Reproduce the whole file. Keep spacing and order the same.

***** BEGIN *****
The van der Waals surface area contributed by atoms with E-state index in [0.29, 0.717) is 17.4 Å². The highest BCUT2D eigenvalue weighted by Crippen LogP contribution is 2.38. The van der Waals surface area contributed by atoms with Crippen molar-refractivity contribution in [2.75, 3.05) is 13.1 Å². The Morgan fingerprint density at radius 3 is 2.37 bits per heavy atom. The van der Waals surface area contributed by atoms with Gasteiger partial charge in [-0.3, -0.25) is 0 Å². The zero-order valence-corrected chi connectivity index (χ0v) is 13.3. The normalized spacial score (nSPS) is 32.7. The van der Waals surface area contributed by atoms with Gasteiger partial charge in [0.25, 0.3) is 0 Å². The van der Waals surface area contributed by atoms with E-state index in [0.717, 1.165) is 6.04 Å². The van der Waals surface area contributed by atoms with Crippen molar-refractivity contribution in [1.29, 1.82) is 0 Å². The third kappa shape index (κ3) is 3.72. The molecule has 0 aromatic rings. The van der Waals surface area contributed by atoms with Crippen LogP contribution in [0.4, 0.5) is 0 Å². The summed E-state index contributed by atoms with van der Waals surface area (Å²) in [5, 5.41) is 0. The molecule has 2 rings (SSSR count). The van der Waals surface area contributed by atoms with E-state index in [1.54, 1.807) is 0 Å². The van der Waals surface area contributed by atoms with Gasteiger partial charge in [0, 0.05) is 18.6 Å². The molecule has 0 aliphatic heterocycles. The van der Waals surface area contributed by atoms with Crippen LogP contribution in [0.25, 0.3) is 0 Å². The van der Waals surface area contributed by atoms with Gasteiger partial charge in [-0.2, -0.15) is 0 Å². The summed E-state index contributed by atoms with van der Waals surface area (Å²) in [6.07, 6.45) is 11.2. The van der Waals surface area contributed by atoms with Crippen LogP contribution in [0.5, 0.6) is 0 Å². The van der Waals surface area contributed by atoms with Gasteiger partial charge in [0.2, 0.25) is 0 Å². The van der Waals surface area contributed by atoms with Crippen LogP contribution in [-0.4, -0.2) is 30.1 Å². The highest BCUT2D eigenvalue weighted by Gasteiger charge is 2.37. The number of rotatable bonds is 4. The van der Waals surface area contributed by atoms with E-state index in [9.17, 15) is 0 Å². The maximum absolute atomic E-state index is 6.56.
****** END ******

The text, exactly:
The van der Waals surface area contributed by atoms with E-state index in [0.29, 0.717) is 17.4 Å². The highest BCUT2D eigenvalue weighted by Crippen LogP contribution is 2.38. The van der Waals surface area contributed by atoms with Crippen molar-refractivity contribution in [2.75, 3.05) is 13.1 Å². The Morgan fingerprint density at radius 3 is 2.37 bits per heavy atom. The van der Waals surface area contributed by atoms with Gasteiger partial charge in [-0.3, -0.25) is 0 Å². The zero-order valence-corrected chi connectivity index (χ0v) is 13.3. The normalized spacial score (nSPS) is 32.7. The van der Waals surface area contributed by atoms with Gasteiger partial charge in [0.25, 0.3) is 0 Å². The van der Waals surface area contributed by atoms with E-state index in [0.717, 1.165) is 6.04 Å². The van der Waals surface area contributed by atoms with Crippen molar-refractivity contribution in [1.29, 1.82) is 0 Å². The third kappa shape index (κ3) is 3.72. The molecule has 0 aromatic rings. The van der Waals surface area contributed by atoms with Crippen LogP contribution in [0.4, 0.5) is 0 Å². The summed E-state index contributed by atoms with van der Waals surface area (Å²) in [5, 5.41) is 0. The molecule has 2 rings (SSSR count). The van der Waals surface area contributed by atoms with E-state index in [1.54, 1.807) is 0 Å². The van der Waals surface area contributed by atoms with Gasteiger partial charge in [0, 0.05) is 18.6 Å². The molecule has 0 aliphatic heterocycles. The van der Waals surface area contributed by atoms with Crippen LogP contribution in [0.25, 0.3) is 0 Å². The van der Waals surface area contributed by atoms with Gasteiger partial charge in [-0.2, -0.15) is 0 Å². The summed E-state index contributed by atoms with van der Waals surface area (Å²) in [6.07, 6.45) is 11.2. The van der Waals surface area contributed by atoms with Crippen LogP contribution in [0.5, 0.6) is 0 Å². The van der Waals surface area contributed by atoms with Gasteiger partial charge in [0.2, 0.25) is 0 Å². The van der Waals surface area contributed by atoms with Crippen LogP contribution in [-0.4, -0.2) is 30.1 Å². The highest BCUT2D eigenvalue weighted by Gasteiger charge is 2.37. The number of rotatable bonds is 4. The van der Waals surface area contributed by atoms with E-state index in [9.17, 15) is 0 Å². The maximum absolute atomic E-state index is 6.56.